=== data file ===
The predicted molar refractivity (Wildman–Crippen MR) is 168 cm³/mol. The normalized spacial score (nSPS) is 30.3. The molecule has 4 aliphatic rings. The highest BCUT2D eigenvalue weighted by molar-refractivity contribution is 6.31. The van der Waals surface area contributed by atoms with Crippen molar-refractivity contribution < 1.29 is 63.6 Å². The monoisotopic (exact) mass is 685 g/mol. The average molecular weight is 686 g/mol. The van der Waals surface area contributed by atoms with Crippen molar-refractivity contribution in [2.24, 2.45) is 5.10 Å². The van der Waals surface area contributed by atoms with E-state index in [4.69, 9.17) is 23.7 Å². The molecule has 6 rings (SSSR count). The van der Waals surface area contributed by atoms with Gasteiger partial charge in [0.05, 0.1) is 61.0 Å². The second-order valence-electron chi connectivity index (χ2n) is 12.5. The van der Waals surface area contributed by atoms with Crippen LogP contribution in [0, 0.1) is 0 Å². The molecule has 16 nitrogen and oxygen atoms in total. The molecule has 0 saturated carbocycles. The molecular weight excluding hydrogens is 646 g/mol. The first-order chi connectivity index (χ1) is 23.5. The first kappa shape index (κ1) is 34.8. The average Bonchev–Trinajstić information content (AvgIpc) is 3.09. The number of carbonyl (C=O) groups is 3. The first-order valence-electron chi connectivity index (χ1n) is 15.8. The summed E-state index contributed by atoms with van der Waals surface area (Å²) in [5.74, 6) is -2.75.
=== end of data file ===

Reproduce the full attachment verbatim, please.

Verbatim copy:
The predicted molar refractivity (Wildman–Crippen MR) is 168 cm³/mol. The normalized spacial score (nSPS) is 30.3. The molecule has 4 aliphatic rings. The highest BCUT2D eigenvalue weighted by molar-refractivity contribution is 6.31. The van der Waals surface area contributed by atoms with Crippen molar-refractivity contribution < 1.29 is 63.6 Å². The monoisotopic (exact) mass is 685 g/mol. The average molecular weight is 686 g/mol. The van der Waals surface area contributed by atoms with Crippen molar-refractivity contribution in [2.24, 2.45) is 5.10 Å². The van der Waals surface area contributed by atoms with E-state index in [4.69, 9.17) is 23.7 Å². The molecule has 6 rings (SSSR count). The van der Waals surface area contributed by atoms with Gasteiger partial charge in [0.05, 0.1) is 61.0 Å². The second-order valence-electron chi connectivity index (χ2n) is 12.5. The van der Waals surface area contributed by atoms with Crippen LogP contribution in [0, 0.1) is 0 Å². The molecule has 16 nitrogen and oxygen atoms in total. The molecule has 0 saturated carbocycles. The molecular weight excluding hydrogens is 646 g/mol. The first-order chi connectivity index (χ1) is 23.5. The first kappa shape index (κ1) is 34.8. The average Bonchev–Trinajstić information content (AvgIpc) is 3.09. The number of carbonyl (C=O) groups is 3. The first-order valence-electron chi connectivity index (χ1n) is 15.8. The summed E-state index contributed by atoms with van der Waals surface area (Å²) in [5.74, 6) is -2.75.